Procol Harum

the Pale

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Bach rock thrills Stratford audience

Lenore Crawford • London Free Press • 7 July 1969

Sunday in Stratford could be called Procol Harum or The Day They Switched on Handel.

True, Johann Sebastian Bach had his moments of glory when the Stratford Festival Orchestra under Lawrence Smith played ouverture [sic] from the Suite in D Major, number four, and those virtuosi – violinist Charles Libove and oboist Ray Still – performed his Concerto in C minor with the orchestra.

They were good enough reasons for the first half of the concert's title, 'Bach'.

The second half of the title, ‘Rock’, was something else again – a big ‘put-on’ that really worked.

By all odds, the top favourite was the Hallelujah Chorusfrom the Messiah. And get this, the title of the piece was In Held ’Twas in I, which had Keith Reid as lyricist and Gary Brooker as composer, with the rest of the English group the Procol Harum – Matthew Fisher, Robin Trower, David Knights and Barrie Wilson – the Festival orchestra and chorus of thirty, all conducted by Smith.

The piece was described in the programme as 'an eighteen-minute mind-bending hallucination’ and so it was. It also was a tear-duct-bending operation, whether the listener was 14, 40, or 74.

At the conclusion, the audience rose with spontaneity that came from sheer admiration of performance and Brooker's original rock arrangement rather than from the tradition of standing after any performance of the Handel chorus.

Brooker, in appreciation of chorus, orchestra and conductor, said, ‘they were so wonderful they blew my mind.’

That's what the whole performance did for me too – including Brooker's own sensitive, beautifully toned piano work; the gorgeous organ sound and the skilful percussion by his colleagues.

The composition as a whole had a great deal more than the Hallelujah Chorus – a bit of Beethoven's Moonlight Sonata, for one thing. All through it there were clever modulation, change of tempo and the electrification of harpsichord and organ adding greatly to the grandeur and the variety of texture.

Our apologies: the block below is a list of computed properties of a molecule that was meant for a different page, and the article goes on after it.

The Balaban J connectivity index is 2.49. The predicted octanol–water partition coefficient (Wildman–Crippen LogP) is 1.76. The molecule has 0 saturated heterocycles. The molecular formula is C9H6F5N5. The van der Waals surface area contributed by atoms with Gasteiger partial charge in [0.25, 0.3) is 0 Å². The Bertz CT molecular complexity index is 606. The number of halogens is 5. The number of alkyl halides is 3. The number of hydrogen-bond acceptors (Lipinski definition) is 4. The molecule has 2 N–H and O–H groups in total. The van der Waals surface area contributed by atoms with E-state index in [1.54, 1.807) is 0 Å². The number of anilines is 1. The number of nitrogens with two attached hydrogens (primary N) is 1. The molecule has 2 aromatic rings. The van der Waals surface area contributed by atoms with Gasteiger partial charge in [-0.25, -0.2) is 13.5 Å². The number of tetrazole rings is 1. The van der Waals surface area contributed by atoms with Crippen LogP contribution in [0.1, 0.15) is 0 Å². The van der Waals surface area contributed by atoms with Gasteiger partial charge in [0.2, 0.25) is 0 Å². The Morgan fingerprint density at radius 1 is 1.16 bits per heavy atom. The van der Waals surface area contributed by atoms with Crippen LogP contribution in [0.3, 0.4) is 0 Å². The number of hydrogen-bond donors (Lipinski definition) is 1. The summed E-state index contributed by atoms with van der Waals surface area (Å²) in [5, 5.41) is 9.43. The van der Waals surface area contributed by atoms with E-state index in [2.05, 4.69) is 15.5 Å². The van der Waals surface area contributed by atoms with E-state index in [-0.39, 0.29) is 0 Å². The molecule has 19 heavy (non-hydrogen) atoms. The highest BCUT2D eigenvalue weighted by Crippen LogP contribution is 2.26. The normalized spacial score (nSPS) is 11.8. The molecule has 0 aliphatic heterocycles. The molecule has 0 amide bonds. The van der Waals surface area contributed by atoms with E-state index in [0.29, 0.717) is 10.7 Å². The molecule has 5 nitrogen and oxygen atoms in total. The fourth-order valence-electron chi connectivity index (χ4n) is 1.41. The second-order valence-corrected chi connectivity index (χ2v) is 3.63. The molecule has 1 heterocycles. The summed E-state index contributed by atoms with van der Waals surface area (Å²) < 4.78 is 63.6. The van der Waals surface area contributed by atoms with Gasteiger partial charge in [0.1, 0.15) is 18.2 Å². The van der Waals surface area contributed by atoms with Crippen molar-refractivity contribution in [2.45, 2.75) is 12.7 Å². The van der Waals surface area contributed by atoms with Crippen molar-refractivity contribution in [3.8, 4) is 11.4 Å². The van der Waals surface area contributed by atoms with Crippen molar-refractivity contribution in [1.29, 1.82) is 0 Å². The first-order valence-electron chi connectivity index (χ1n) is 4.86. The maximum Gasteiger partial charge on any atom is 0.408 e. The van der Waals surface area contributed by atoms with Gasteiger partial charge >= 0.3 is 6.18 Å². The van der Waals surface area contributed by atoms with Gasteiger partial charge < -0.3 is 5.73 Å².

The organ, for example, sounded like a huge pipe organ and the harpsichord sounded clear and full-toned. This was in contrast to the un-electrified harpsichord in the Bach concerto, obscured completely by the other, stronger instruments.

Integration of the forces was magical, for which conductor Smith surely deserves the credit. The only flaw, and unfortunately a very serious one, was that amplification of speaking-singing of lyrics by Brooker, Fisher and Reid (the poetry written by Reid) was inadequate.

They couldn't be heard even by people sitting dead centre. And the poetry was worth hearing, as I learned by attending a rehearsal.

A Salty Dog fared better in this way. Lyrics by Reid, sung by Brooker while he played a concert grand, 'the longest piano I've ever seen,’ was accompanied here and there by orchestral strings and drums. It was poignant and sweet.

The Procol Harum came onstage alone for the final [sic] of the three-part programme. The audience waited a half-hour because switching on instruments and other preparatories took that long.

The group faced a disgruntled lot of listeners and within one minute bent their minds and hearts with a powerful Repent Walpurgis, then A Whiter Shade of Pale, Stoke Poges and Skip Softly My Moonbeams.

The audience was extremely [illegible] in age and musical [illegible]. So it was interesting to [illegible] everyone sitting silently throughout every [illegible] into [illegible] the end.

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